A new study – the first of its kind – shows that chasing an infection target of below 1 will force Britons into long term social distancing and more lockdowns.
It shows that without a vaccine, it would take until December 2024 to see off the virus using social distancing.
But the economic cost of these measures would be so grave it would kill more people than WWII, Philip Thomas, a Professor of Risk Management at the University of Bristol has found.
The study estimated that 150,000 people will die from Covid-19 over five years under intermittent lockdown or semi-lockdown conditions that would be necessary to keep infection rates at the government goal close to below
The analysis, shortly to be published in the Scientific Journal Nanotechnology Perceptions, was based on projected death rates linked to the virus, together with the economic impact of social distancing or lockdown and that of previous recessions. It shows “calamitous” long term consequences leading to large scale loss of life.
It reveals a move out of lockdown slow enough to avoid a strain on the NHS due to a surge in cases is likely to cause a drop of 23.5 percent to the economy in 2020 and still further in 2021. The study also reveals the economy would not return to pre-lockdown levels until the end of 2024. This would cause a dramatic cost to health and an associated loss of an extra 675,000 lives due to poor healthcare and impoverishment, as well as a relaxation of safety regulations.
This is higher than the UK’s loss of life over the six years of the Second World War which equated to approximately 525,000 civilian and military personnel, dwarfing the number of lives saved by lockdown.
Professor Thomas said: “It is not enough to look at the epidemiology, the spread of Covid-19, in isolation. You need to look just as much as the effect on the economy because a nation’s economy and its health are so strongly linked that at some point they become inseparable. Poverty kills just as surely as the coronavirus. The only reason we have good health and live a long time in the UK is because we are one of the wealthiest nations in the world. The policy of coming out of lockdown gradually, over five years – which will be necessary if we are to keep the infection rate close to or below 1 – will reduce the toll on life from the coronavirus but incur a far greater loss of life through the impoverishment of the nation. The net loss of life is likely to be of the order of 675,000 lives.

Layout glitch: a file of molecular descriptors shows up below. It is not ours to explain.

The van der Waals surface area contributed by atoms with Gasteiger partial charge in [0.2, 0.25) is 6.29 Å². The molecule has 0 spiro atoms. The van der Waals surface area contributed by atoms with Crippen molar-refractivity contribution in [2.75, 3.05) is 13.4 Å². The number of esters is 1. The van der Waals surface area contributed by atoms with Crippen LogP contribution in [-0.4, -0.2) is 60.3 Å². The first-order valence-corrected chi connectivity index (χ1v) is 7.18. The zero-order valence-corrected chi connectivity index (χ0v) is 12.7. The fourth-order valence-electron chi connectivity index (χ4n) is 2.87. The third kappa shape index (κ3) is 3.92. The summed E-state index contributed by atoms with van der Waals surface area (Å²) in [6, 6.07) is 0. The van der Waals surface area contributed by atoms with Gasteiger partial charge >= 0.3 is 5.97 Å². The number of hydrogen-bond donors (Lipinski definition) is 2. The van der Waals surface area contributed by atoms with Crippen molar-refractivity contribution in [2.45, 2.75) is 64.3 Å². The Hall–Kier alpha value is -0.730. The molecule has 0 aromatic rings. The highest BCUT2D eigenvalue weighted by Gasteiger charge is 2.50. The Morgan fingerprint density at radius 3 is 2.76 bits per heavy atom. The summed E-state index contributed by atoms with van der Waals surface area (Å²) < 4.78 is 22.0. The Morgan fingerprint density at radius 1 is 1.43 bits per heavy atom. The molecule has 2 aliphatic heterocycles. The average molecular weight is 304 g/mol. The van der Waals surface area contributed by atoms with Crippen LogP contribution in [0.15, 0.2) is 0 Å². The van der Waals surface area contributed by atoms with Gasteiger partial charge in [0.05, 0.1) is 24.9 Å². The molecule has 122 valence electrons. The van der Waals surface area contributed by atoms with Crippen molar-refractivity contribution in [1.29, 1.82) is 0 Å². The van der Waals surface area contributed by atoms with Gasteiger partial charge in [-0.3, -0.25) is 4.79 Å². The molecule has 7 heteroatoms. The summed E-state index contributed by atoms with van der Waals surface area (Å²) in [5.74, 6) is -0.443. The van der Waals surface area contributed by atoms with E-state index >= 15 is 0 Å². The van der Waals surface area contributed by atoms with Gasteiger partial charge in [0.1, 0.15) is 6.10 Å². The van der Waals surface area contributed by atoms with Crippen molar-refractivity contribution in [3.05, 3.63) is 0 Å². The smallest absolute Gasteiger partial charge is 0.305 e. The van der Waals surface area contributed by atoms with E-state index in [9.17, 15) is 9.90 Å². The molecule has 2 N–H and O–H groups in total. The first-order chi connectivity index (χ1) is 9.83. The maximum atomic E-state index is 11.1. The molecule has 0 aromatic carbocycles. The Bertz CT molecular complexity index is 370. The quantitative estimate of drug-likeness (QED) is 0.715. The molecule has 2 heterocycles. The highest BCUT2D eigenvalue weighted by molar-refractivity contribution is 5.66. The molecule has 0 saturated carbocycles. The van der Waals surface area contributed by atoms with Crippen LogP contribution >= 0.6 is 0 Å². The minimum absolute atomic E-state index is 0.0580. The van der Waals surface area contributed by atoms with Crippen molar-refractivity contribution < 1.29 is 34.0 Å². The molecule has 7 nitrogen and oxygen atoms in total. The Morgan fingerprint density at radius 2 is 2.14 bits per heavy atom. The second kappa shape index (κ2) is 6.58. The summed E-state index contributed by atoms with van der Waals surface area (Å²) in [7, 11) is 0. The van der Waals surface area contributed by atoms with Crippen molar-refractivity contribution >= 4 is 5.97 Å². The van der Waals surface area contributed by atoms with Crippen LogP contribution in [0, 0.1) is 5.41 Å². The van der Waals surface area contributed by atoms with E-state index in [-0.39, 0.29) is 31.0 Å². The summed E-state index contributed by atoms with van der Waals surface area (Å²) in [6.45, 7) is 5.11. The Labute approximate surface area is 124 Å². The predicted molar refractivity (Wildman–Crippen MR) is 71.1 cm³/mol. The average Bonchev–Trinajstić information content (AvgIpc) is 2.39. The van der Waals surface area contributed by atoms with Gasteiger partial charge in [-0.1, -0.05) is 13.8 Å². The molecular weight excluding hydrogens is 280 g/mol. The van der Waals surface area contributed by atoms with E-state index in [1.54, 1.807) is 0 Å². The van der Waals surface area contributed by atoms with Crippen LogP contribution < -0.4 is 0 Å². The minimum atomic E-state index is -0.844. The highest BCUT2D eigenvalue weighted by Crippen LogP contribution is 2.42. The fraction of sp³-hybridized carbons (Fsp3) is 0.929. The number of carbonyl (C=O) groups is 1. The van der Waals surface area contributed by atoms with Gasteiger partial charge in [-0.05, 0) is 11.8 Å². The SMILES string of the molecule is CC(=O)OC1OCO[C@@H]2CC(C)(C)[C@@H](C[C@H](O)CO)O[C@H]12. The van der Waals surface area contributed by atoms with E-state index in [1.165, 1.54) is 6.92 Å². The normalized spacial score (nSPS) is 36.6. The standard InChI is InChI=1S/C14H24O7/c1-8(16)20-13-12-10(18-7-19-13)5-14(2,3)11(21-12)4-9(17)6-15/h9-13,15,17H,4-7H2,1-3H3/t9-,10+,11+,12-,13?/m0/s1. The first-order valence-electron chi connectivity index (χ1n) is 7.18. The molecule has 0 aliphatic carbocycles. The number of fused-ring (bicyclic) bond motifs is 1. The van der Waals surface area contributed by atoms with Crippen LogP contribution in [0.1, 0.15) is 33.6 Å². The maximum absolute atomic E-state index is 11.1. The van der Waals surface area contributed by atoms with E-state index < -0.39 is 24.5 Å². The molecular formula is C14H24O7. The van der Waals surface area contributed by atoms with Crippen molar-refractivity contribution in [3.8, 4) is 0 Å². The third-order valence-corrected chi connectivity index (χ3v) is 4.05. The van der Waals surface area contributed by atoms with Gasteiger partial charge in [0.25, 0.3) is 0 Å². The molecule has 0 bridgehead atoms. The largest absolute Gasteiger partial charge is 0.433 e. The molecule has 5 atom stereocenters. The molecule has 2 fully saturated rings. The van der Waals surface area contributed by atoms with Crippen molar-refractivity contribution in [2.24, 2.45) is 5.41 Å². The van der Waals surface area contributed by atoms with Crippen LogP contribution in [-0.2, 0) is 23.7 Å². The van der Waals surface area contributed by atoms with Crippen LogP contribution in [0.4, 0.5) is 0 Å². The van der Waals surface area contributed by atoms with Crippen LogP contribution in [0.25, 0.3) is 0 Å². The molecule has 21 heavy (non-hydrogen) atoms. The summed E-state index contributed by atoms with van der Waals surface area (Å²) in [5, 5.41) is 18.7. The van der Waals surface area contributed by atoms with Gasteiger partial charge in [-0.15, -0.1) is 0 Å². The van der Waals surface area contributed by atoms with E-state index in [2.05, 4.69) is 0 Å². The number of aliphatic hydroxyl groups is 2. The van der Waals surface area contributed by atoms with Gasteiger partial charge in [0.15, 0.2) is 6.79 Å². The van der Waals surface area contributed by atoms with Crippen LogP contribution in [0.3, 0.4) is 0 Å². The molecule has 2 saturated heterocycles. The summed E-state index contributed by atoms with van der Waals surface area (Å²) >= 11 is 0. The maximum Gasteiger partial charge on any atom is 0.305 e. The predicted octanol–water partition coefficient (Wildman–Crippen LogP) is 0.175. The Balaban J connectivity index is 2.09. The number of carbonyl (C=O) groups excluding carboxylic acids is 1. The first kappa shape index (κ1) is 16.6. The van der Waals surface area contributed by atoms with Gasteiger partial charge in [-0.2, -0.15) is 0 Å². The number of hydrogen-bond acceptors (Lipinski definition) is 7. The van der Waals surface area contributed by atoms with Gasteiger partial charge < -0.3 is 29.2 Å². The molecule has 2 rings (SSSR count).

“The initial pandemic response to lockdown as a device for gaining time to build defences and make sure our health service was not overwhelmed was a reasonable response. But our society cannot remain under siege forever and we need to find a way of returning towards normality.
“I think we can more or less justify a lockdown of two months based on the ill effects to the economy but three months is too long. We now have to realise if we do go so slowly and continue with the aim to keep the infection rate close to or below one then the number of deaths from the prolonged lockdown will be far worse and we will be condemning people to significant impoverishment, permanent loss of wealth and more deaths than lives saved and we have to ask ourselves: “What are we doing?”
He added: “We are faced with a bad situation where there are no easy wins. We cannot just gamble on waiting for a vaccine as we cannot rely on this. This is not just a question of saving people’s money versus saving people’s lives. It is comparing life versus life.”
He also pointed out that the case against coming out of the lockdown slowly was even stronger if, as various studies have pointed out, the number of people who have already had infections is far higher than current estimates which would mean the virus is less lethal than previously thought.
Professor Thomas said he supported the less draconian social distancing measures followed by Sweden which he said were “broadly sensible.”
He added: “Lockdown doesn’t do much and does not get rid of the virus – it only gives you time.”
His comments follow criticism of the UK lockdown system by former chief scientist at the European Centre for Disease Control, Professor Johan Giesecke. Professor Giesecke, who has been advising the Swedish Agency for Public Health said in a recent article in The Lancet: “Everyone will be exposed to severe acute respiratory syndrome coronavirus and most people will become infected. COVID-19 is spreading like wildfire in all countries, but we do not see it – it almost always spreads from younger people with no or weak symptoms to other people who will also have mild symptoms. This is the real pandemic, but it goes on beneath the surface, and is probably at its peak now in many European countries. There is very little we can do to prevent this spread: a lockdown might delay severe cases for a while, but once restrictions are eased, cases will reappear. I expect that when we count the number of deaths from COVID-19 in each country in 1 year from now, the figures will be similar, regardless of measures taken.”
Published at Sun, 10 May 2020 05:53:00 +0000